Whether it’s a concert or a show, live productions have always fascinated me. I’m always looking for ways to go behind the scenes and get a different perspective, such as being in the control room of a news broadcast opposed to watching it on TV.

Naturally, one of my all-time favorite shows is Saturday Night Live. I’m a sucker for comedy sketches (who doesn’t like to laugh?), and the concept of having revolving A-list celebrities as the host is just genius, in my opinion. (Talk about drawing in a wide range of audiences from week to week!) Plus, I appreciate the show’s integration of its weekly musical guest into sketches.

Because it’s a live production, SNL has the ability to capitalize on current events in its typical witty fashion. One of the show’s most notable examples is Tina Fey and Amy Poehler’s infamous opening from 2008 posing as Sarah Palin and Hillary Clinton. A personal favorite is a 2009 sketch about the Tiger Woods incident.

SNL goes beyond being “just” a weekly show on NBC. Entering its 40th year of being on air, SNL has become a pop culture staple. There’s no other show quite like it. But it doesn’t start and stop when the show goes live each Saturday. Throughout the week and during each 90-minute live broadcast, SNL’s social media lights up with a second-screen experience.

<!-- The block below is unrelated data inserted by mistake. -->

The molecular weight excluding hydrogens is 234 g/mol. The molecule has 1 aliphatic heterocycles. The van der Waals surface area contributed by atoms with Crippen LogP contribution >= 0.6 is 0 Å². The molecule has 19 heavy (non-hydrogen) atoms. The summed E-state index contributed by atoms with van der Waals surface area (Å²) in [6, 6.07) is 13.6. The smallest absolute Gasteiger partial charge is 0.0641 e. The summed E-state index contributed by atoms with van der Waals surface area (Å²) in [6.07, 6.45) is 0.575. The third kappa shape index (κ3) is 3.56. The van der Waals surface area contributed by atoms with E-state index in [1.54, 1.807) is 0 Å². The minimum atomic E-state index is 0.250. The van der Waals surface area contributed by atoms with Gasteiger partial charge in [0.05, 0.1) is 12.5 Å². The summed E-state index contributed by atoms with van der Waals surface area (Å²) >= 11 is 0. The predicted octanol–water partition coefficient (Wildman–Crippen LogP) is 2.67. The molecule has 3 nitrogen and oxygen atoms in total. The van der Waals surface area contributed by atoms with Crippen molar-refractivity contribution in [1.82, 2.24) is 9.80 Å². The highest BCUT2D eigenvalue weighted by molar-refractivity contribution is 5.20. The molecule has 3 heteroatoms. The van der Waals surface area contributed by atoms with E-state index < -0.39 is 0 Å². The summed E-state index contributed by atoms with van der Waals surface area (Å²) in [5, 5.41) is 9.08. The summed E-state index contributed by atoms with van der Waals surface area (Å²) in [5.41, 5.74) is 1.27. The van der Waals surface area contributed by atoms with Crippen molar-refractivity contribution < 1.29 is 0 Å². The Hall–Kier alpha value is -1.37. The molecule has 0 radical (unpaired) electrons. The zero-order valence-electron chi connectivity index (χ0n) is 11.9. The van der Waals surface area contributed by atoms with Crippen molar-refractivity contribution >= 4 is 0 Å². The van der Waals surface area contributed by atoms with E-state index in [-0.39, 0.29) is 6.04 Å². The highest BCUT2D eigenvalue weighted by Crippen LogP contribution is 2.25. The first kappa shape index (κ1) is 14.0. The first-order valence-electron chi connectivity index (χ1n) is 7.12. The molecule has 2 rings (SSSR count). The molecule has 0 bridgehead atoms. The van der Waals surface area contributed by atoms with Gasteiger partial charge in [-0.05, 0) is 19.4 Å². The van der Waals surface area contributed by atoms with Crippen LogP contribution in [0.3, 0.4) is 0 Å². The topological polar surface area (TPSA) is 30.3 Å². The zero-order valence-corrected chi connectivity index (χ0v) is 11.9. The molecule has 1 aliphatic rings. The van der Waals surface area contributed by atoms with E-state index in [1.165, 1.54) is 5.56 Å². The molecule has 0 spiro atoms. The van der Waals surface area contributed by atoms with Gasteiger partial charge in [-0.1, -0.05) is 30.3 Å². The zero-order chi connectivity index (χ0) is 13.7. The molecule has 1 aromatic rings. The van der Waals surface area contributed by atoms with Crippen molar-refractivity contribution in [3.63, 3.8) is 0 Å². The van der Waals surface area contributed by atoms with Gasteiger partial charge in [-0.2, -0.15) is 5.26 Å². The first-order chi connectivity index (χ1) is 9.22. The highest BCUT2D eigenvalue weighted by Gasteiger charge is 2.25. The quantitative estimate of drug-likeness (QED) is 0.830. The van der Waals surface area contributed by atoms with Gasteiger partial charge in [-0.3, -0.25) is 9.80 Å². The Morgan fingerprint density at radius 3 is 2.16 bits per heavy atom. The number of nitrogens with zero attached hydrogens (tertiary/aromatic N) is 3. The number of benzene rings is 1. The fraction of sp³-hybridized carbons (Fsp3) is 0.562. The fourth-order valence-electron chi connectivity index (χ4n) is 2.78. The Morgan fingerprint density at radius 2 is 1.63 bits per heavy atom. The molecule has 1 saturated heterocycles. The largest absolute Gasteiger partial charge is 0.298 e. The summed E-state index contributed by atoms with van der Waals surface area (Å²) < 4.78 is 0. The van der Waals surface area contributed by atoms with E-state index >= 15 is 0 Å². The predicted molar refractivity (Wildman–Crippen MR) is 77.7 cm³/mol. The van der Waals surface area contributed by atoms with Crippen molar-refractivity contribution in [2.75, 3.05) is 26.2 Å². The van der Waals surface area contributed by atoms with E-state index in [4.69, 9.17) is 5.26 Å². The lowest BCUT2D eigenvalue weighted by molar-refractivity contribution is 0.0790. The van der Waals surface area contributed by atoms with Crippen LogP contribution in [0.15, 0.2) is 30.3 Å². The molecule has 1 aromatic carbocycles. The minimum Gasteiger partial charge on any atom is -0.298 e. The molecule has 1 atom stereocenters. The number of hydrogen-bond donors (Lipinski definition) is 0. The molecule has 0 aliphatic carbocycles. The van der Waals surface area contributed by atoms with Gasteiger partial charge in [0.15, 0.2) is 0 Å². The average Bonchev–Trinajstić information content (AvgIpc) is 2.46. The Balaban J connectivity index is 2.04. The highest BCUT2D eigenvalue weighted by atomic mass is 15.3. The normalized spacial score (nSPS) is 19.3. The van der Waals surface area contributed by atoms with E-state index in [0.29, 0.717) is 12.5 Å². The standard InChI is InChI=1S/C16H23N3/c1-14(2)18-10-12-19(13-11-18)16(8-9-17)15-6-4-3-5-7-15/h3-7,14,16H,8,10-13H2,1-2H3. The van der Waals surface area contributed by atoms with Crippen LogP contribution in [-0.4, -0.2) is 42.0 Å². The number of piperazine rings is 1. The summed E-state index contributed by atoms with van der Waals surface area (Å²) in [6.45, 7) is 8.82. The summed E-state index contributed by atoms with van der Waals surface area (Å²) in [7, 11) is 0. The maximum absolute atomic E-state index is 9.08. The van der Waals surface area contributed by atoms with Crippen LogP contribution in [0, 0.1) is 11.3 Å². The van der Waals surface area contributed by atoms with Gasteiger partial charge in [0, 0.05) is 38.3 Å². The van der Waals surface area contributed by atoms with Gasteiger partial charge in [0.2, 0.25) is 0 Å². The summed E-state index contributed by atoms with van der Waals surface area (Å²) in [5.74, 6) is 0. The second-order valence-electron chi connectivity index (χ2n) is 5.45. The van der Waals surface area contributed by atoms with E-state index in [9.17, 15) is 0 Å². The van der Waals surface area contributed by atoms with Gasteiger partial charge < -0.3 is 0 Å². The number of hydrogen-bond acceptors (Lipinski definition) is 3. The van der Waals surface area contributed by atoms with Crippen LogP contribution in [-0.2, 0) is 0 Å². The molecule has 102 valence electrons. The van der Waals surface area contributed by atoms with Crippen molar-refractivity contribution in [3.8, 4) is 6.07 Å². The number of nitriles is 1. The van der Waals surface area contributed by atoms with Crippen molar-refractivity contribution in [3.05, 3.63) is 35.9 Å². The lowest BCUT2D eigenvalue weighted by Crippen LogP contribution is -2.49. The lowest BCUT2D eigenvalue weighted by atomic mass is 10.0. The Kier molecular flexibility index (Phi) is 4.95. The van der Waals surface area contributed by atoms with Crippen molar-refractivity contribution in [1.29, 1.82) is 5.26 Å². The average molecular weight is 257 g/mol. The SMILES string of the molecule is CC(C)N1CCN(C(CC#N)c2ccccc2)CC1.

Starting at the beginning of the week, the cast and host have read-throughs and run-throughs with a dress rehearsal right before the live show. In addition, promos are shot to air throughout the week as well as digital shorts for the broadcast. If you pay close attention to SNL’s Twitter, Instagram and Facebook, you’ll get a one-of-a-kind, behind-the-scenes look at what is being prepared. The content is easy to follow across all channels because #LiveFrom8H is used, referencing the studio SNL goes live from. Leading up to the show, cast members send out posts of their own.  Once 11:30 p.m. hits, it’s go time. SNL’s feeds blow up with content from backstage.

Blake Shelton recently hosted the show and throughout the week fans saw pictures of him sound checking, filming promos and even got a sneak peek at the set for his monologue. Hashtags, including #BlakeOnSNL and #SNLBackstage, were used to promote that weekend’s episode. (Blake’s team even did some promoting of their own.)

One of my favorite skits from a recent show was on Weekend Update with a character named Riblet, played by Bobby Moynihan. In real time, the show’s Instagram feed gave fans a behind-the-scenes look at Moynihan practicing his lines and posing backstage.

The key here is the second-screen experience is bolstered by content audiences can’t get anywhere else. It’s not simply an extension of the show – it’s new and interesting all on its own.

What kind of second-screen experiences have you been a part of?